Stuart Munckton

GLW author Stuart Munckton

Racist attacks on A-League fans a broader problem

Well, January isn't even over and the race for Biggest Hypocrite of 2014 is well under way. And the ever-reliable contenders from Parliament House in Canberra already have some serious competition in the media.

Cuba's ecological farming revolution shows a different path

Cuban farmers planting sweet potato crop.

Matildas' strike wins pay rise

“Matildas midfielder Hayley Raso says the pay increase gained by Australia's top female soccer players could not have been obtained without strike action,” the Sydney Morning Herald said on November 9.

In the first ever strike by a national sporting team, the Matildas refused to travel to play world women's football champions, the US, in protest at the refusal of Football Federation Australia to meet their demands.

The Dubliners' 'The Old Man' -- remembering war through the eyes of a working man

Remembrance Day is marked in Commonwealth nations on November 11 -- to commemorate the end of the bloodbath that was World War I. As a commemoration of fallen soldiers, it is overshadowed in Australia by Anzac Day -- but is a far bigger deal in Britain.

Willie McBride vs the fortunate sons -- anti-war song controversies prove popular culture matters

Tom Waits once said that writing songs against war was like throwing peanuts at a gorilla. Which may be true, but no one said gorillas liked peanuts in their face.

After all, the veteran American songwriter made the comment as a self-deprecating reference to the anti-war songs on his 2004 album Real Gone ― inspired by the Bush adminstration's wars on Iraq and Afghanistan.

Waits noted: “But then I think, look how important soul music was during the civil rights movement.

Football fans 1 — Police 0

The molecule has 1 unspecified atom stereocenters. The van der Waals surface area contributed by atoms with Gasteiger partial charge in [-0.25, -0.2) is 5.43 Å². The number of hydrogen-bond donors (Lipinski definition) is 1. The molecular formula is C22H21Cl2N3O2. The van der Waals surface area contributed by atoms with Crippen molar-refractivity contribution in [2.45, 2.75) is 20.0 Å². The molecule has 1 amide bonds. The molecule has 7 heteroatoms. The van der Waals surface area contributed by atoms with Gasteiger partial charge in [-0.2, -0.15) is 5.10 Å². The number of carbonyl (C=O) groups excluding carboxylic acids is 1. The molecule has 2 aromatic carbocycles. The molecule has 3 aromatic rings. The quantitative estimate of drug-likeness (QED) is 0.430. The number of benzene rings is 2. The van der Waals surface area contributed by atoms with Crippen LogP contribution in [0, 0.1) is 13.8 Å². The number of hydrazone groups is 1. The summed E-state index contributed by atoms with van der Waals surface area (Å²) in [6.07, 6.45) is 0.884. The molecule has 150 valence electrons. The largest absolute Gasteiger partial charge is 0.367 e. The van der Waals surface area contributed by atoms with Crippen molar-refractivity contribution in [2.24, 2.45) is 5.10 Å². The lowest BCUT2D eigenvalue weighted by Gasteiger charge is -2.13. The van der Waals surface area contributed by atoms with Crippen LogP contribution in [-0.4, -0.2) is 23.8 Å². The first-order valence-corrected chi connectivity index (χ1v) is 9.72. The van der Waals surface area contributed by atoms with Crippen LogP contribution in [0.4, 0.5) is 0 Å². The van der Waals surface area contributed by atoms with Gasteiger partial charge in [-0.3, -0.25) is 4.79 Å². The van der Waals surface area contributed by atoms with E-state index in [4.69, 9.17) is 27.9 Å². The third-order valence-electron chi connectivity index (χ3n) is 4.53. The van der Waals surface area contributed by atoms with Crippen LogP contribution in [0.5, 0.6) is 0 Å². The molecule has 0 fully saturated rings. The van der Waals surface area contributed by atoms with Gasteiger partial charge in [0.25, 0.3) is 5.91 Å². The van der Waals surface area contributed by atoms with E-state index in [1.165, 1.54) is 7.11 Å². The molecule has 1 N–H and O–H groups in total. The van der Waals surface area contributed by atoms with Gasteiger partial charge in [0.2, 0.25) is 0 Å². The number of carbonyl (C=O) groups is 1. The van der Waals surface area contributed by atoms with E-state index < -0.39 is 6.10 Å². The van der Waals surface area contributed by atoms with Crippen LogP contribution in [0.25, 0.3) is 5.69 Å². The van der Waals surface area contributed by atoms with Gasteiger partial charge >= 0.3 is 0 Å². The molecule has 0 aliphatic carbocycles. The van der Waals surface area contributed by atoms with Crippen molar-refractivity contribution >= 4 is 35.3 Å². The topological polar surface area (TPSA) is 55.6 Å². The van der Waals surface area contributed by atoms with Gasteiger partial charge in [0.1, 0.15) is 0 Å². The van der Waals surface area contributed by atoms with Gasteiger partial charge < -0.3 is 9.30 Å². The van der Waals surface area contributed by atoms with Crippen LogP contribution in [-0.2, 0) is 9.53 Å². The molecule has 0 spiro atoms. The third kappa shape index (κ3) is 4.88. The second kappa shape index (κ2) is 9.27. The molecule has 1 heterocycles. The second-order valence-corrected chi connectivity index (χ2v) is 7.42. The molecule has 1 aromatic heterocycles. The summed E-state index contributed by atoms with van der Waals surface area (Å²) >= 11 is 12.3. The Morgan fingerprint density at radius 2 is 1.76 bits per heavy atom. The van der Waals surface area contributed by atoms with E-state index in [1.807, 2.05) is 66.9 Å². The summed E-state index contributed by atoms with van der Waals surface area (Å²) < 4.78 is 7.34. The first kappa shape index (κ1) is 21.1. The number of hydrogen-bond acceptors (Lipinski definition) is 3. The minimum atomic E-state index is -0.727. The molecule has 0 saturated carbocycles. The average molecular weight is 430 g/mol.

This week Parramatta found itself the shocking scene of terror — the sort of thing you might expect in foreign nations, but which many Australians surely believed would never happen on our streets.

Rise of Jeremy Corbyn spreads hope, but the left's fight just begun

When veteran left-wing activist and MP Jeremy Corbyn entered the race for British Labour Party leader, sparked by former leader Ed Miliban's resignation in May, he did so reluctantly on grounds it was “his turn” to be the “token socialist”.

But in a stark sign of the depths of anger at brutal anti-poor austerity and disillusionment with mainstream politics, Corbyn was declared the overwhelming victor on September 12 with almost 60% of the vote – more than a quarter of a million votes in total. His nearest opponent got 19%.

Matildas launch strike as football pay dispute hots up

Matildas players earn only $21,000 a year — below the minimum wage.

The simmering industrial dispute between the nation's football (soccer) players and the Football Federation Australia (FFA) over pay and the right to collectively bargain has now boiled over with the national women's team, the Matildas, pulling out of a planned tour of the US.

Footballers battle for better pay, collective agreement

With industrial disputes breaking out on wharves and warehouses around the country, conflict is also brewing between those who kick the roundball on the nation's football (soccer) pitches and those who administer the game.

Football Federation Australia (FFA) is locked in a long-running dispute with players — represented by their union, the Professional Footballers Australia (PFA) — over a new collective bargaining agreement.

The PFA is seeking a better pay deal for the national men's team (Socceroos) and national women's team (Matildas), as well as an A-League salary cap and wage rise.

Syndicate content